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I figured it would be something like that. However, I’d argue that changing a filename would be enough of a “change”. I have a hard time thinking of a use case where a name change wouldn’t be a situation where a new version was wanted.

On the other hand, whatever. Not a big deal in my book. Just kind of funny that I went through the effort to make it guessing game and left the answer sitting right there for anyone who hovered over the image.

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Images get copied around the internet a lot, we are trying to identify duplicate images and you do that by hashing the actual file contents, not trusting the file name :wink:

That said I recently ordered a 1988 vintage proyo off eBay because I wanted to compare the proyo I vs. the proyo II.

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I had one in the late-70s when I was a kid. Back then it was the yoyo to get, and regarded as the next great step in yoyo design and performance.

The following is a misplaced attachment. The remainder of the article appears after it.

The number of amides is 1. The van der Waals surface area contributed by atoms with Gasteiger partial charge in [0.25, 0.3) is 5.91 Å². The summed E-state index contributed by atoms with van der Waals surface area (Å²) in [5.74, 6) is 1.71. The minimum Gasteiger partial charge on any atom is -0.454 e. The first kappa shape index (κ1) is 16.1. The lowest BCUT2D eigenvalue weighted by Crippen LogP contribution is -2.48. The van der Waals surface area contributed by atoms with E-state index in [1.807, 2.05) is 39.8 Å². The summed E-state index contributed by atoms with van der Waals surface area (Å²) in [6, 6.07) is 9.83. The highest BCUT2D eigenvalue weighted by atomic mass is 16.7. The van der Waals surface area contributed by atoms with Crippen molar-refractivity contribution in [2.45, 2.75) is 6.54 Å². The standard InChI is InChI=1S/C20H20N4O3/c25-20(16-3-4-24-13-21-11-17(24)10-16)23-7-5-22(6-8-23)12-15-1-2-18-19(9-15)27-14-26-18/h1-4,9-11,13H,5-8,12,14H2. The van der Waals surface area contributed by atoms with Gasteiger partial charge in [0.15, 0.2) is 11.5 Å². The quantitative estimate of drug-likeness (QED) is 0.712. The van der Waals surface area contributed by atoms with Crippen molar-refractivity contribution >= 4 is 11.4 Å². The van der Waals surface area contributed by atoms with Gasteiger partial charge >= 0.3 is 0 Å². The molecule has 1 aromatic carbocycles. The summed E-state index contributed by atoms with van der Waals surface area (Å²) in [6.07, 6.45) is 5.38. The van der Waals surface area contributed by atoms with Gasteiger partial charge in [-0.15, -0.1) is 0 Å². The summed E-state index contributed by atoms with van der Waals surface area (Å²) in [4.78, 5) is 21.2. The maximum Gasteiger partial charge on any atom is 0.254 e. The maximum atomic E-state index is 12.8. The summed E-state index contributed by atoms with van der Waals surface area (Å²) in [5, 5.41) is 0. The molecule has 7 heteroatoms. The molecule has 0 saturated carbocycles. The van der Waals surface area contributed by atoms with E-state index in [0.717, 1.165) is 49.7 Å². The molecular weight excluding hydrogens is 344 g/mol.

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Sadly, I don’t think you’ll get the full story unless you got lucky and found one of the take-apart models with an intact wood axle. The brass axle non take-apart ones were still cool for the day, way better than a duncan metal axle for example. But they don’t really compare to the wood axle ProYo II.

That said, I always liked the original ProYo better than the ProYo II in terms of smoothness and spin time. But the reason for that was the same reason that made the original ProYo so frustrating. That skinny fragile axle design. The ProYo II design was FAR more sturdy. I can’t remember ever breaking a ProYo II axle. And while you gave up some spin time and smoothness (in my opinion) it was a better design for getting people into yoyoing. Trying to explain how to baby those fragile original ProY axles to beginners was both discouraging and impossible.

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Totally. That rim weighting design was just so far ahead of anything else. It really was a leap forward in the same vein as bearings or response-pad technology. At least in my book.

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Agreed, I mentioned this here

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That’s what I meant by ‘kinda cheated’